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Live Performances

The SunBreak on Stile Antico’s Seattle debut

Philippa Kiraly, The Sunbreak (5 December, 2011)

It’s frenetic, this time of year. We are all so busy, caught up in the whirlwind of finding gifts, planning or going to parties, baking and welcoming visitors, flying out, worrying about the budget, and coping simultaneously with everyday life. It’s almost too much. Taking time out to go to a concert of exquisite music written for the season between four and five hundred years ago may not sound eminently sensible, but it is. Large numbers of people did so Saturday night, filling St. James Cathedral to hear the young British group of thirteen conductorless singers, Stile Antico, presented by the Early Music Guild. It felt like being suspended in an oasis for a couple of hours, and being reminded that this is not, at heart, merely a month of crass commercialism, but a religious celebration. For all, church or non-churchgoers, it started the season in an affirmation of its meaning.

The heart of the program was an incomplete Mass, Puer natus est, by Thomas Tallis, interspersed with other settings for Advent and Christmas by William Byrd, Robert White, John Taverner, and John Sheppard. From unison plainchant which ebbed and flowed like speech, to seven intricate, complex parts for the Tallis, Stile Antico sang unaccompanied with exact pitch and no vibrato so that chords were marvels of perfection. It was sometimes hard to hear words from the back of the cathedral, but often that was less important than hearing the interweaving of the polyphonic lines and the harmonies when they all came together.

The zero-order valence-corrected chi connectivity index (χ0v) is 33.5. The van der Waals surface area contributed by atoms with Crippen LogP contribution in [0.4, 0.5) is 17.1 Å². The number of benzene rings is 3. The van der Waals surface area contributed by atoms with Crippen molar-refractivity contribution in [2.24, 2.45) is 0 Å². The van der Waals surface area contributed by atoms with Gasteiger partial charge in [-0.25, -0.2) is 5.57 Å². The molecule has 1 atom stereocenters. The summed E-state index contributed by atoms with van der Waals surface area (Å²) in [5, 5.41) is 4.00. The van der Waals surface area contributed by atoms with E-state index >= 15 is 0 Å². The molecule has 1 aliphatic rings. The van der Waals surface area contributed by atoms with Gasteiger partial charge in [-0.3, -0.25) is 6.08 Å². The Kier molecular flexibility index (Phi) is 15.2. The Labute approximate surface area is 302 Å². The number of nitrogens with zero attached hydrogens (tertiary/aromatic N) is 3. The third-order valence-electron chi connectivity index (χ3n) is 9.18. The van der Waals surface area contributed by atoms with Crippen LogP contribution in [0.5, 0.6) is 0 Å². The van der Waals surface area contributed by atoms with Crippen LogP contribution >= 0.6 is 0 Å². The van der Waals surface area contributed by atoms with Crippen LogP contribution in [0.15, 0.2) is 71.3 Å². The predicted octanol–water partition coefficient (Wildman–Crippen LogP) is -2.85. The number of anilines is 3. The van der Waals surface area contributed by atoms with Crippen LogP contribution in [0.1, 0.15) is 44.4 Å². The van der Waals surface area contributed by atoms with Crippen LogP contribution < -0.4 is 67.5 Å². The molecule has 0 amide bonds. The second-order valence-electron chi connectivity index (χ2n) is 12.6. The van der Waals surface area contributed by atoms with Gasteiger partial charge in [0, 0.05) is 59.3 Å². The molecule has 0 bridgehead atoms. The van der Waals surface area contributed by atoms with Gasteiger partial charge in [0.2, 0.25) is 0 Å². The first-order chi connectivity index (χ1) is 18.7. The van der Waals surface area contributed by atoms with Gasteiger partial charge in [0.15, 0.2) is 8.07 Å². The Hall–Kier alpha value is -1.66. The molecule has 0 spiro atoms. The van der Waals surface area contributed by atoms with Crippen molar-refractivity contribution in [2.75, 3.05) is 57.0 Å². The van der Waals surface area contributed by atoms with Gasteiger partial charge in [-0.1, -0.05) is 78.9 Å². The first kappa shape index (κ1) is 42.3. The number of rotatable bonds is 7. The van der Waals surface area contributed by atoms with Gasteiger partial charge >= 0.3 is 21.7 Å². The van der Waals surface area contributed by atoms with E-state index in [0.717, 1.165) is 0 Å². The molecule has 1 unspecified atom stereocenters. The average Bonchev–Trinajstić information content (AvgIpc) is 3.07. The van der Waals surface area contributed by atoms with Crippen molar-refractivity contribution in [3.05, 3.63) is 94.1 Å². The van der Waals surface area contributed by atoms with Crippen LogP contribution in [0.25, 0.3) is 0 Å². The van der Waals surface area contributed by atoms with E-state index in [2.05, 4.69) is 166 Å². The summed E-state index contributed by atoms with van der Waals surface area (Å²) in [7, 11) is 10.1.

All of the music was of praise, like the White Magnificat, and the Byrd Tollite portas (“Lift up your gates”), or prayerful, like the sublime Agnus Dei from the Tallis Mass. The plainchant, mostly sung by the men, sounded rich and purposeful; that by the women, just the Audivi vocem de caelo (“I heard a voice from heaven”) by Taverner, pure and soaring. There was much throughout that was extremely high for the sopranos, whose voices never flagged or lost pitch, but reached the rafters seemingly without effort. While many of the men might have had rigorous training as children in England’s firstclass choir schools, the women most likely didn’t in quite that way. However, unless you listened very carefully, it would be hard to say if it was woman or boy singing here. Perhaps there is an added energy to boys’ voices, as with their smaller bodies they have to sing out more, where women’s sound may be smoother, but no less clear.

It would be hard to hear any English cathedral choir singing this music any more beautifully that was done by Stile Antico.